I am a pastor who also leads worship teams at the church. I was a worship pastor years ago with a church plant and continue to develop my skills as a vocalist and musician. There are a number of us in the denomination who try and use our gifts and learned skills to develop the worship ministry in our church.
I’ve had the privilege to play and sing with some great musicians over the years leading both contemporary and traditional forms of worship. I enjoy nothing more than being taken into the holy of holies through singing and freely worshipping through the music.
There have been times and presently, when there are just a handful of musicians and vocalists on stage with minimal capabilities or it’s just me with my guitar and one or two others. I or another worship leader put a set together and somehow it feels minimized because the songs (especially the contemporary ones) scream for a full band with keys, drums and a bass, but we don’t have it available. What to do?
Recently I’ve begun using Worship Backing Band software and our worship teams really appreciate it. As a worship leader I like it a lot. There are other programs out there that offer similar capabilities, but WBB is probably one of the simplest to use. I give it a huge two thumbs up. (I’m not getting any endorsements for this by the way.)
“What is it?” all you newbies might be asking.
Worship Backing Band is a multi track pro wav player and is affordable ($49). It’s simple, versatile and intuitive software for rearranging and manipulating WBB audio files. You can download complete worship songs with 14 different wav instrument stems. Once you open the software you can pick and choose what you want to include in the band. For instance, if you already have keys and vocals in your band you can mute those but keep the drums, bass and electric guitar playing if your team is a bit lacking there. You can also adjust how each section functions in the mix too.
What I find very helpful is the addition of vocal cues and two different click tracks. We tend to use the shaker track to keep everyone in time. The fact that it is a split track system means that you can set what comes out to the congregation different than what comes through the monitors for the band to hear. This works exceptionally well if your church has an in-ear monitor system (We don’t but wish we did. But I have used them in different settings).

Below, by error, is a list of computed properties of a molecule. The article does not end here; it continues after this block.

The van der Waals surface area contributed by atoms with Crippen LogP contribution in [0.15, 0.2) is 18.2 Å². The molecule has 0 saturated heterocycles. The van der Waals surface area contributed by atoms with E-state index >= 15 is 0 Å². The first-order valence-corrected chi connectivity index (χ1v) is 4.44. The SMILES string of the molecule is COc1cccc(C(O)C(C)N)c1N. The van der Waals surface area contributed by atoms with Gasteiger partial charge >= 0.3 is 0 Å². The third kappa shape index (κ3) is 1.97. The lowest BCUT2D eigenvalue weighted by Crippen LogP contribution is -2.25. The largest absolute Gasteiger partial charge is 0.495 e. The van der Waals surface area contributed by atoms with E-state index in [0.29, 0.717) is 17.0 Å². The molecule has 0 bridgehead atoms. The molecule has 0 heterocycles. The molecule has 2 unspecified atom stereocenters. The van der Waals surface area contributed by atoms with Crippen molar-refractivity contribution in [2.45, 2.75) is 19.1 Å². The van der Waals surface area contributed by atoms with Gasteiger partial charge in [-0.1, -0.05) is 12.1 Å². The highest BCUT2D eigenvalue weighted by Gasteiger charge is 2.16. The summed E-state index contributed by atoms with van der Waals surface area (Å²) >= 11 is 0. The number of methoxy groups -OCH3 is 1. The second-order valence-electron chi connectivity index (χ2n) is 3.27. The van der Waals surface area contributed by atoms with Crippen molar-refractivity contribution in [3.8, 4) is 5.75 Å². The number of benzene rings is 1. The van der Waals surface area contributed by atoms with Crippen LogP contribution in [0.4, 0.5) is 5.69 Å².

Since I usually have a guitar in my hand while leading worship, I also use a midi foot controller to move through the different parts of the song making the program work for me, not the other way around. There are simple keystrokes to “repeat” a verse, chorus or section or move through to another section of the song skipping an instrumental part. WBB even lets you change tempo and key. Pretty cool. The aspect that our teams appreciate most is that it forces them to listen and stay on tempo.
There are of course some drawbacks to using the system. Worship Backing Band has a limited number of songs, but keep adding more throughout the year. You can get monthly freebies too. You have to pay for the multi track stems (approx. $13 ea.) and pay a licensing fee if used by more than one person. You need to work with the software just a bit to get the keystrokes down (this is really no biggy though).
So if you’re looking to develop your worship teams, get them pumped and the congregation a bit more engaged in singing the contemporary pieces as well as some hymns, I highly suggest checking this software out. There is other software like Ableton, Main Stage 3 or CustomMix by MultiTracks but they tend to be either more involved to work with or more expensive, or both.
Check out the preview video of Worship Backing Band’s MultiTrack Pro Wav Player